Image credits: IMJUVE
/
Weekly Roundups

Mayan Train Will Be Military Property

Thu, 03/18/2021 - 18:26

The entirety of the Mayan Train’s 1500km of rail lines and all resources produced through its operation will be property of SEDENA, according to a statement by FONATUR Director General Rogelio Jiménez Pons, reported El Financiero. Previously, only segments one, six and seven would be owned by the armed forces. Now, all proceeds from passenger tickets and cargo fees will go to military pensions without passing through SHCP or state finances. Pons explained this decision was taken to prevent a privatization of the Mayan Train. He also said that the Mayan Train “represents an element of national security, because there are conflict zones in Mexico’s southeastern regions where cartels operate along with human trafficking groups, so military participation would decrease the impact that these activities would have on the project.” Pons did make it clear, however, that the train’s commercialization schemes and structures would still be designed and determined by FONATUR.        

Ready for more? Here’s the Week in Infrastructure!

Suspensions Against Mayan Train Made Definitive

A Yucatan judge has made definitive the suspensions against the Mayan Train requested by the Múuch’ Xíinbal Assembly for the Defense of Mayan Territory and the Chuun t’aan Maya Collective, reports Proceso. The provisional suspensions were reported back on Feb. 19. Suspensions were made against the construction of the train’s third segment under the argument that SEMARNAT’s approval of FONATUR’S Environmental Impact Report for the Mayan Train was unconstitutional because none of these studies or their methodologies were ever made available to local indigenous communities, thus violating their constitutional right to information. A Yucatan judge has now made those provisional suspensions definitive by agreeing with these arguments, declaring that “the project’s true impact remains uncertain.”

Mayan Train Could Threaten Quintana Roo Tourism: Hotels

Presidents of hotel associations in Cancun, Puerto Morelos, Isla Mujeres, Riviera Maya, Cozumel and Tulum, along with Iberostar representative Ramón Roselló, put out a statement claiming that the Mayan Train’s current route will threaten the already affected tourism industry in the state of Quintana Roo because of the obstacles that its construction will create in the only major highway that connects the state’s northern half with its southern half. La Jornada reports this construction process is expected to last no less than three years and that it would also affect the connection between Cancun and its airport. Furthermore, the statement claims that no plans have been made to economically compensate the industry's segments that will be affected by this construction.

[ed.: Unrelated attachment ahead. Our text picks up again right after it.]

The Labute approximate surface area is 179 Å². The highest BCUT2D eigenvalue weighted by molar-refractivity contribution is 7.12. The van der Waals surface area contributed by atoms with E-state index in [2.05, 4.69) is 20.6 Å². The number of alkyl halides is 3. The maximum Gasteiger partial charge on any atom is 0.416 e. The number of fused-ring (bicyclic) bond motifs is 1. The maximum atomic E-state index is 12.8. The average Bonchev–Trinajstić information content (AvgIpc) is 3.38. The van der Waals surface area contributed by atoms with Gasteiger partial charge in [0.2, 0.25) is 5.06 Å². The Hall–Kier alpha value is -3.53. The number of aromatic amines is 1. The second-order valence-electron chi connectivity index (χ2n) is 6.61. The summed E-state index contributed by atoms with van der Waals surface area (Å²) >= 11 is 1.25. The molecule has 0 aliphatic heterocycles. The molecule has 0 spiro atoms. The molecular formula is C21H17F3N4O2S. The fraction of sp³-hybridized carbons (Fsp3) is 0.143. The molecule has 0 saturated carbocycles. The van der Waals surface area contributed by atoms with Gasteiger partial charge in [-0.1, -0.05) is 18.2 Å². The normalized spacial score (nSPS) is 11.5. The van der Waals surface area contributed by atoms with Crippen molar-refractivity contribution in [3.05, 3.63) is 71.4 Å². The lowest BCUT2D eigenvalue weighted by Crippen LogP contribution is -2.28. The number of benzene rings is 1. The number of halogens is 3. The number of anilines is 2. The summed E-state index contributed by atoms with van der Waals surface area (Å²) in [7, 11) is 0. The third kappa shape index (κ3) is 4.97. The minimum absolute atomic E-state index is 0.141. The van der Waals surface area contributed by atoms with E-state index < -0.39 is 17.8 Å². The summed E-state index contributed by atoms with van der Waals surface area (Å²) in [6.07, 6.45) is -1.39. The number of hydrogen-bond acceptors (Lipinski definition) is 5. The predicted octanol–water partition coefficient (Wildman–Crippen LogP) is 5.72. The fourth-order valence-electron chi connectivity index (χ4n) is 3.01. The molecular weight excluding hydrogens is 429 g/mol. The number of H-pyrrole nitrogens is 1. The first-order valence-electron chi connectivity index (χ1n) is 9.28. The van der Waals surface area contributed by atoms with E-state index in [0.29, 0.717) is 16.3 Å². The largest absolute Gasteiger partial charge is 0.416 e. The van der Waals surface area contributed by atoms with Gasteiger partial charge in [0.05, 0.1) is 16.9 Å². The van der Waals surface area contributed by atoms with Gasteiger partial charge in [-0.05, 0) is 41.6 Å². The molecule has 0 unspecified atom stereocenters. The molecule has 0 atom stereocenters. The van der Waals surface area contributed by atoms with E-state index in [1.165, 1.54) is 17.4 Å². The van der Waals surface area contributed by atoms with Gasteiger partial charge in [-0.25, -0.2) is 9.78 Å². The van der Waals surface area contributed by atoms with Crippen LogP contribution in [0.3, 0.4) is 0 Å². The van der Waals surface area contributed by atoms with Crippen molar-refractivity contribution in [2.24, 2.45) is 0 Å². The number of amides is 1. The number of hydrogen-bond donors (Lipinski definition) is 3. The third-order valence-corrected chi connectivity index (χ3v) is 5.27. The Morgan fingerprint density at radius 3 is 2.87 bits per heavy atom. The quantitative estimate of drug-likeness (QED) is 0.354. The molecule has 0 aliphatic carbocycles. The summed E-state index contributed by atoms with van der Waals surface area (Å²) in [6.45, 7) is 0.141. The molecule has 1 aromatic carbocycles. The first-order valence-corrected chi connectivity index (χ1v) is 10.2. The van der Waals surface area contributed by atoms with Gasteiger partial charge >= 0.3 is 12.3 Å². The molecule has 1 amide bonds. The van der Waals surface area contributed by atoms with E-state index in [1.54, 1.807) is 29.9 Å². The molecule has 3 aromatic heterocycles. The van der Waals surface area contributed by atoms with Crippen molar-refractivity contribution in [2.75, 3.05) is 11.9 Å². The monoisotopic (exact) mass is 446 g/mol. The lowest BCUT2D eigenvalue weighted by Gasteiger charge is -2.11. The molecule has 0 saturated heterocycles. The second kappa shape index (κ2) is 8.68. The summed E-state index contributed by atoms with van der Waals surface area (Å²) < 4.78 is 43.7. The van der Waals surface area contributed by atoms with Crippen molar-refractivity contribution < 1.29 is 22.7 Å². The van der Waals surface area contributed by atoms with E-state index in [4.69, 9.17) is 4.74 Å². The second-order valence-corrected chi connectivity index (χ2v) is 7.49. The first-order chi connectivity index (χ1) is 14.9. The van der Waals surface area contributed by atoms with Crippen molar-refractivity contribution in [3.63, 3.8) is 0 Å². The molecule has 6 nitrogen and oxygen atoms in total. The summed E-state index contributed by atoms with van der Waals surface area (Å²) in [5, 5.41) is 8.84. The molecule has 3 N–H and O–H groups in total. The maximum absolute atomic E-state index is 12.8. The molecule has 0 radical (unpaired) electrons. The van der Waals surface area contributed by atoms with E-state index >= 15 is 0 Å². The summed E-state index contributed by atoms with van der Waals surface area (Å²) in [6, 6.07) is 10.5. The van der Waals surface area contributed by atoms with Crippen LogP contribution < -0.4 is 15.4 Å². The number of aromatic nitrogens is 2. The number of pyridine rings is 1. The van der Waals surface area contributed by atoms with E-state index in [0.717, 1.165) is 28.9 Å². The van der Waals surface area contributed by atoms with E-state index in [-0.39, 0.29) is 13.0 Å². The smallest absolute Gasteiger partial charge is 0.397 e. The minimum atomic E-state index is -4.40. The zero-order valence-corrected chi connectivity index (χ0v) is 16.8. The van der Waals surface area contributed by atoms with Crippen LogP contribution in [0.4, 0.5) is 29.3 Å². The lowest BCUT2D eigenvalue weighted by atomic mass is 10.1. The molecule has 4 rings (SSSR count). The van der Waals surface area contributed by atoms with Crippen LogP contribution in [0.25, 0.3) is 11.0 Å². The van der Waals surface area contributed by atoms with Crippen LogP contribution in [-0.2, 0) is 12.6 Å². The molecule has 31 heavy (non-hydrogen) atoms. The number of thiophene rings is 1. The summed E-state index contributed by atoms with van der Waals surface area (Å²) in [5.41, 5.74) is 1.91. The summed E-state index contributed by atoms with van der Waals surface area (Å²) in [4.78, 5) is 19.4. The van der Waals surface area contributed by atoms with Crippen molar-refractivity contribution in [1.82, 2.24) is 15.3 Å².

Real Estate and Infrastructure Earthquake Restoration Plan Announces Latest Progress

SEDATU National Reconstruction Commissioner David Cervantes said the government has allocated US$44 million to repair damages from the 2017 and 2018 earthquakes. Together with programs and donations, the funds have helped to carry out 54,451 actions to help the population affected by the earthquakes that hit Mexico City, Oaxaca and Puebla in 2017 and 2018. Cervantes explained that US$1.4 billion has been invested in the reconstruction of homes, schools, hospitals, temples and other important buildings. "Where has this money been invested? According to the criteria, the program has been applied where there was more serious damage: Oaxaca was first , with 17,000 actions, followed by Morelos, Puebla, Chiapas and the State of Mexico," Cervantes said.

INAH has invested US$256 million to carry out 1,354 actions for the restoration of buildings with heritage value that were damaged in the 2017 and 2018 earthquakes. In addition, it has trained craftsmen and builders in the affected localities. Minister of Culture Alejandra Frausto announced that the reconstruction of historic buildings has advanced by 50.4 percent and that it is expected to be 99 percent completed by 2023, since "another stage of restoration is coming, especially for sculptures and everything that was affected." Oaxaca Governor Alejandro Murat highlighted that reconstruction of the Juchitan municipal palace is 30 percent complete and emphasized that thanks to the national reconstruction plan, between 2019 and 2020 around 17,551 actions were carried out for the reconstruction of the state, where 305 municipalities suffered serious damage. Meanwhile, Mexico City Mayor Claudia Sheinbaum said that the damage to the Angel of Independence is superficial and that it will be ready for the 200th anniversary of the commemoration of Mexico’s independence.

Debt to Invest In Infrastructure Unavailable; Another Economic Crisis Is Possible 

President López Obrador said Mexico is not exempt from a new economic crisis and explained that this new crisis would be due to external issues and not internal. "The economy contracted but now we are growing and recovering. However, we must be prepared." López Obrador assured that his government is not going to spend more money than it generates and said that Mexico has healthy finances because "there is no devaluation, reserves are growing, there is no high inflation and the economy is growing." López Obrador explained that due to the pandemic, many countries increased their debt. The US is injecting into its economy the equivalent of eight years of Mexico’s budget, in part through large amounts of infrastructure investment. “We cannot behave like this and that is why we must take care of ourselves, especially now that there is a third wave of contagion.”

The data used in this article was sourced from:  
El Financiero, Proceso, La Jornada, MBN
Photo by:   IMJUVE